A new and inspiring addition to the large number of art galleries in
Chiang Mai opened on July17 at Chiang Mai University’s Faculty of Fine Arts.
The gallery will feature works of art including paintings, sculptures,
ceramics, mixed- media works and installations created by CMU’s students,
graduates, lecturers and senior faculty members. All the works of art on
display will be for sale, with 30% of the profits being used to fund
supplies of materials for art students’ use. Students from CMU’s Faculty of
Fine Arts will also be able to gain inspiration for their own works from the
close- up of one of the pair of large ‘Sand Pictures’ of dragons shows the
texture created by coating the canvas with sand before beginning to paint.
The opening was a fun occasion, presided over by CMU’s president, Pongsak
Angkasith and attended by guests of honour including Chiang Mai’s deputy
Governor Chumporn Saengmanee. The new gallery and the surrounding area was
crowded with visitors, students and alumni, viewing the exhibits and
enjoying music provided by a traditional Lanna band as well as a rock band,
both featuring students from the Faculty of Arts. Other entrepreneurially-
minded students had brought selections of their specially-designed t-shirts,
which sold well at very reasonable prices! Famous Thai artist, Ajarn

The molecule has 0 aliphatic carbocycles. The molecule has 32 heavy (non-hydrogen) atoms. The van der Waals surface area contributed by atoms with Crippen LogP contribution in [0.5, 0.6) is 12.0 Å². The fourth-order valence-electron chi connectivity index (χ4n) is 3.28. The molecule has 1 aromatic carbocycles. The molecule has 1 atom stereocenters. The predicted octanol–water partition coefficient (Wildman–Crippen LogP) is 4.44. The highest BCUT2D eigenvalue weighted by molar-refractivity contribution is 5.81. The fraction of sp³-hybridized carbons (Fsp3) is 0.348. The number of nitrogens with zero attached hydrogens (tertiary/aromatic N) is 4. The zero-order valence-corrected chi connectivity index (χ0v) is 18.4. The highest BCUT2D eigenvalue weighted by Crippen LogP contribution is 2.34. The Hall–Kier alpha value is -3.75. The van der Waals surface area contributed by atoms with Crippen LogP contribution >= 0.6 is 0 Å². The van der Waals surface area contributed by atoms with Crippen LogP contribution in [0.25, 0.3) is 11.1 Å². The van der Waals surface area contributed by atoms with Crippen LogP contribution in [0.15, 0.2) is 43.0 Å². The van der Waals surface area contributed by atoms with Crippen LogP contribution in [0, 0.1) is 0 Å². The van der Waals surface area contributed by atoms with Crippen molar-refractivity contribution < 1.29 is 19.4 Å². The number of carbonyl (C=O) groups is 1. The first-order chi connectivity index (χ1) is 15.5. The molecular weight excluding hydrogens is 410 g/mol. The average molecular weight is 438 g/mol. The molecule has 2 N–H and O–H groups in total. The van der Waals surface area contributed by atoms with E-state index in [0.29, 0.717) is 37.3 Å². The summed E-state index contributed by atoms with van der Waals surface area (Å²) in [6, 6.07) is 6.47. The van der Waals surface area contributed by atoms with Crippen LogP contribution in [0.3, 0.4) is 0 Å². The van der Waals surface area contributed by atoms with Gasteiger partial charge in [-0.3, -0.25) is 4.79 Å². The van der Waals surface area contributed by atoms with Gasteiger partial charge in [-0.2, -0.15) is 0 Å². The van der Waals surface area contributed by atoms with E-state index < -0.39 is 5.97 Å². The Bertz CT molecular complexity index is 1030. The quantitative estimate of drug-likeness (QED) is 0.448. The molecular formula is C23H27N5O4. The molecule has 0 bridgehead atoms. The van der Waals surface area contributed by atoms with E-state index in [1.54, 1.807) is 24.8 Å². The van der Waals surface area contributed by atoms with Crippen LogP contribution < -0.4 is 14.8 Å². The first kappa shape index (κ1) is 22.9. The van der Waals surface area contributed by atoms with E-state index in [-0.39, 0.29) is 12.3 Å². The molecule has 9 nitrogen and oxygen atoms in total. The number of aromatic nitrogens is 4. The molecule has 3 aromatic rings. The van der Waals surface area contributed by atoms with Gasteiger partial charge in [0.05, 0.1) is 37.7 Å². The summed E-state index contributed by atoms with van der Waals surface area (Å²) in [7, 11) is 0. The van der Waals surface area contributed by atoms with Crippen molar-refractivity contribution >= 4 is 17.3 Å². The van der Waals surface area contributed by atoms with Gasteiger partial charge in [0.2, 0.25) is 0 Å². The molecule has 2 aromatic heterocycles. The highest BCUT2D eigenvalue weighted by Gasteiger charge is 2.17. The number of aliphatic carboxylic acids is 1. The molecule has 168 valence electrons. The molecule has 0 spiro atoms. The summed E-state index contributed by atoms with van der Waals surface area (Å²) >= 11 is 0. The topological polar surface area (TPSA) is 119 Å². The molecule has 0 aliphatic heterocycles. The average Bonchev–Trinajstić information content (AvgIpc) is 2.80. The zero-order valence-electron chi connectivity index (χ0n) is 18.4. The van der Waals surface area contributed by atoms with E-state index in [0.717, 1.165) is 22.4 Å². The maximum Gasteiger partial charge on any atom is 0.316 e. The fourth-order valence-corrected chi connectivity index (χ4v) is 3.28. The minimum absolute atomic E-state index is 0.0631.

Thepsiri Suksopa, was on hand to provide charcoal portraits of guests and
Tungnamo (left) pictured during the opening ceremony of CMU’s new Faculty of
Fine Arts Art Gallery, giving a souvenir of the event to the CMU President,
The works of art on show at the opening reflected the amazing talent of the
young people studying at or graduating from CMU, and of their teachers.
Paintings in a variety of styles, subjects and sizes, most with a modern,
somewhat abstract flavour, vied with ceramics, mainly of free-form shape,
with thick, meticulously applied colourful glazes. Two large paintings of
dragons in particular caught the eye – the ‘Sand Painting’ technique, used
incredibly well in these images, is ancient and traditionally used across
south-east Asia for temple and other decorations. With this technique, cloth
is textured with sand before the artist commences painting. Another unique
and very interesting technique shown was the use of monochrome glass mosaics
to create a large portrait of His Majesty the King. All the works on display
were affordable; all represented the flowering of art and its varied
components and techniques within Chiang Mai University.
The new CMU Art Gallery, (very well worth a visit!), is open Monday to
Friday between 8. 30 a.m. and 4.30 p.m. daily, on the ground floor of CMU’s
Faculty of Art building.
Many from the crowd who attended the opening
spent some time happily browsing through the selection of art books for sale
– and, of course, buying the specially-designed t-shirts!
Famous Thai artist, Ajarn Thepsiri Suksopa,
pictured drawing a charcoal portrait of one of the guests’ children.
A fine – looking new gallery at CMU for the
exhibition of Faculty
of Fine Arts students’, alumni’s’ and teachers’ works of art.
Students from CMU’s Faculty of Fine Arts,
pictured during their traditional Lanna music performance at the opening of
the new art gallery.
A selection of the works of art on show,
including a large glazed terracotta ceramic flower container modelled as a
very cute monster.